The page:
10-26-11: Empathize with the Worms
Did you know that 75% in fact of a typical landfill is stuff that could be composted? Gardener and journalist Anne Raver tells us HOW to compost, whether you live in an urban or rural environment.
Redworms, worm bins and outdoor compost bins are available through:
Gardener’s Supply Company in Burlington, Vermont — search for “red wriggler worms.” A good source for outdoor compost bins, as well as worm bins.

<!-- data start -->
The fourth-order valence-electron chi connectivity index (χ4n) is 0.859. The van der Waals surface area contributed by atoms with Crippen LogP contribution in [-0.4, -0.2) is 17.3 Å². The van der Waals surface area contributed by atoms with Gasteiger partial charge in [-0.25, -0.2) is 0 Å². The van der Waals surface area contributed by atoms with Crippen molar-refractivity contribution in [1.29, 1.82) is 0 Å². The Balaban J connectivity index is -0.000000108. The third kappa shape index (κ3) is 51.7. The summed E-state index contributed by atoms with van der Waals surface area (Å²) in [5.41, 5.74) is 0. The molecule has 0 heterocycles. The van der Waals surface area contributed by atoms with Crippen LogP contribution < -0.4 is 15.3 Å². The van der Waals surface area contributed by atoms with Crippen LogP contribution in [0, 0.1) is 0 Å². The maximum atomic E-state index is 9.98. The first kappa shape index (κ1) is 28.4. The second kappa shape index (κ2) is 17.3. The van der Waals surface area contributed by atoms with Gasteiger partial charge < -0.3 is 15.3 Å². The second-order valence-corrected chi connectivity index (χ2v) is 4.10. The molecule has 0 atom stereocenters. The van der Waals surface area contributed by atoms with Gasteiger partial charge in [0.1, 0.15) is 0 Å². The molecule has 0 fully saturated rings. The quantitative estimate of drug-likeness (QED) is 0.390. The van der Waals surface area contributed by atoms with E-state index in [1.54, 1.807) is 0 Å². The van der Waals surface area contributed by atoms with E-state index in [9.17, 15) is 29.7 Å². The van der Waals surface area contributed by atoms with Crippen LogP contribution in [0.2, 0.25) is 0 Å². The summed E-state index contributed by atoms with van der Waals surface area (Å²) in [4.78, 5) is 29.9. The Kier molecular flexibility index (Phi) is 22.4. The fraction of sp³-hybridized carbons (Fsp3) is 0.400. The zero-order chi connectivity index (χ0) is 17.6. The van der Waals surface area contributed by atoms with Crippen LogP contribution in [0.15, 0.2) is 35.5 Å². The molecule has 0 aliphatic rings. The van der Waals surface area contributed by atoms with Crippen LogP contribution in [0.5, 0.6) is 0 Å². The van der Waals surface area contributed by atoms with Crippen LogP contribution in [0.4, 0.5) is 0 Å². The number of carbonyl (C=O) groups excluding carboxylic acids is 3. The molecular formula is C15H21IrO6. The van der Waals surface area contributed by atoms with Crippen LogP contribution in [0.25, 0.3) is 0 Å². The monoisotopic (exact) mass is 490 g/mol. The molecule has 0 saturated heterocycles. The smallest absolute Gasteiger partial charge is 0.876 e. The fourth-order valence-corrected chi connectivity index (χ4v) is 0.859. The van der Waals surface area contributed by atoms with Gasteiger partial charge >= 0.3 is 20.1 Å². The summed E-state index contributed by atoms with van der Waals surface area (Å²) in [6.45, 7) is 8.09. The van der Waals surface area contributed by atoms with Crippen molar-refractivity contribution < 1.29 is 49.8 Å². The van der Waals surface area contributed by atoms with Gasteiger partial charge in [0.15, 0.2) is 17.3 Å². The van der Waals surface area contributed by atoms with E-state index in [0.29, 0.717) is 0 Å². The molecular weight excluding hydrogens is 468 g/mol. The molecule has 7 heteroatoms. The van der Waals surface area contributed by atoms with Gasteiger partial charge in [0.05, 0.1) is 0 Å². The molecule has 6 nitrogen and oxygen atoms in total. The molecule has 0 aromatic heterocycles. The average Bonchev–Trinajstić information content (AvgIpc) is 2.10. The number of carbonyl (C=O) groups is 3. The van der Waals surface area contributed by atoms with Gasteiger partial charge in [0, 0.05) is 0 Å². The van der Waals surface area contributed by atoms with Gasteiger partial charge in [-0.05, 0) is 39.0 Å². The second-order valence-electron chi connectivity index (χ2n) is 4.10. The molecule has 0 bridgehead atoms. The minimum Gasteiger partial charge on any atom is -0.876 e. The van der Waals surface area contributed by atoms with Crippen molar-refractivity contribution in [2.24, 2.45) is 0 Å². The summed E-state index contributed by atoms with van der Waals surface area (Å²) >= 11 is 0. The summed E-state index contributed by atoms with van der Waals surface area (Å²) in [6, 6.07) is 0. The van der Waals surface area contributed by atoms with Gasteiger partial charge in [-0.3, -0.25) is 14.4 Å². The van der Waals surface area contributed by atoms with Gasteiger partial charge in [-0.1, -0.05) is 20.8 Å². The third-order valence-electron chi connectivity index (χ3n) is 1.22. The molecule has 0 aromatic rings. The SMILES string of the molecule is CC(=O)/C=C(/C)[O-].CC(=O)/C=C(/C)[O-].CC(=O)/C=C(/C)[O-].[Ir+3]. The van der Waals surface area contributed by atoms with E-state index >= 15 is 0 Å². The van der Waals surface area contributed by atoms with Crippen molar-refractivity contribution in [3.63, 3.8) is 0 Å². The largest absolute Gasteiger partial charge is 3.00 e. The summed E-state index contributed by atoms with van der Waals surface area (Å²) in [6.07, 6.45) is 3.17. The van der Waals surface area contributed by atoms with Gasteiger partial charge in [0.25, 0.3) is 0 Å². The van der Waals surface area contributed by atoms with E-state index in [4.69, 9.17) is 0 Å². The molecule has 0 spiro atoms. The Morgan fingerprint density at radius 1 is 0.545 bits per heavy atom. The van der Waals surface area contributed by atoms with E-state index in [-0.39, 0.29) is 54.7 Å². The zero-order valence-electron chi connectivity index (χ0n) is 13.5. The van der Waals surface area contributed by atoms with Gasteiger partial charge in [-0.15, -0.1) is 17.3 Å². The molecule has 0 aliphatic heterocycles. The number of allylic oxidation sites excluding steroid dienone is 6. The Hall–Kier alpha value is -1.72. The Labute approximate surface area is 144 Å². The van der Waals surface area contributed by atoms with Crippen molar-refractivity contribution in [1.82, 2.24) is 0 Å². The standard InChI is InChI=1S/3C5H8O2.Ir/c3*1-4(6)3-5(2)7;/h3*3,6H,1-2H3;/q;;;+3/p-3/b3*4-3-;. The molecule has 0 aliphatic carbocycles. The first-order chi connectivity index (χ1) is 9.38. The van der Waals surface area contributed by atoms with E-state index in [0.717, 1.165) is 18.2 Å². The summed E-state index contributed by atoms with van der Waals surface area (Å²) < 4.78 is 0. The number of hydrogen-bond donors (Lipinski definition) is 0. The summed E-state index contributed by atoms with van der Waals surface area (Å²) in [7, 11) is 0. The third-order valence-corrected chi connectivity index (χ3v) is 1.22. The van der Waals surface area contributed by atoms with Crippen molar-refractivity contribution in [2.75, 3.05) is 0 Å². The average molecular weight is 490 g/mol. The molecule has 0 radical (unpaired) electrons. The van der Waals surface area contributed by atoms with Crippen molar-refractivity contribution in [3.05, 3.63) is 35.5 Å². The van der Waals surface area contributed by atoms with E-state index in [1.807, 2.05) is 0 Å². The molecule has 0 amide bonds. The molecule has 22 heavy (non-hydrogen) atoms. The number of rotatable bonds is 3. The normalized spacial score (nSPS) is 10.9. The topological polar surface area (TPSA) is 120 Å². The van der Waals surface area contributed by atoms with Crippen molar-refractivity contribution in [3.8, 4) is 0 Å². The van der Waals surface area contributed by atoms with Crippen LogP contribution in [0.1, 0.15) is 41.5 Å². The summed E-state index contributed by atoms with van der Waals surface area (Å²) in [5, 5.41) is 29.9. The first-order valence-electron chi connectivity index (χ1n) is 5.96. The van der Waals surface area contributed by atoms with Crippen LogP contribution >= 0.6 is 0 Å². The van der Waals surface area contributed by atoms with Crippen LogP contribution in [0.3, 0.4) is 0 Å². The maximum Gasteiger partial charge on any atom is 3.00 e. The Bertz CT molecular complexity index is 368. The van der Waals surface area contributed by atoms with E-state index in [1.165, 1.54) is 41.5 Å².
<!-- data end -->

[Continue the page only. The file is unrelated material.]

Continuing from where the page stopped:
Flowerfield Enterprises–another good source for redworms, worm bins, and a very clear readable how-to book, “Worms Eat My Garbage,” by the late Mary Appelhof (Worm Woman), a biologist who founded the company in Kalamazoo, Michigan.
Other good books to inspire composting:
“There’s a Hair in My Dirt: a Worm’s Story,” by Gary Larson (HarperCollins, 1998)
“Teaming with Microbes: A Gardener’s Guide to the Soil Food Web,” by Jeff Lowenfels & Wayne Lewis; Foreword by Elaine Ingham (Timber Press, 2006)
Redworms are also often available locally, at bait shops or tropical fish shops, but DO NOT BUY EARTHWORMS, which will not survive indoor temperatures in a worm bin. Earthworms are bigger, often the diameter of a pencil; redworms are much smaller.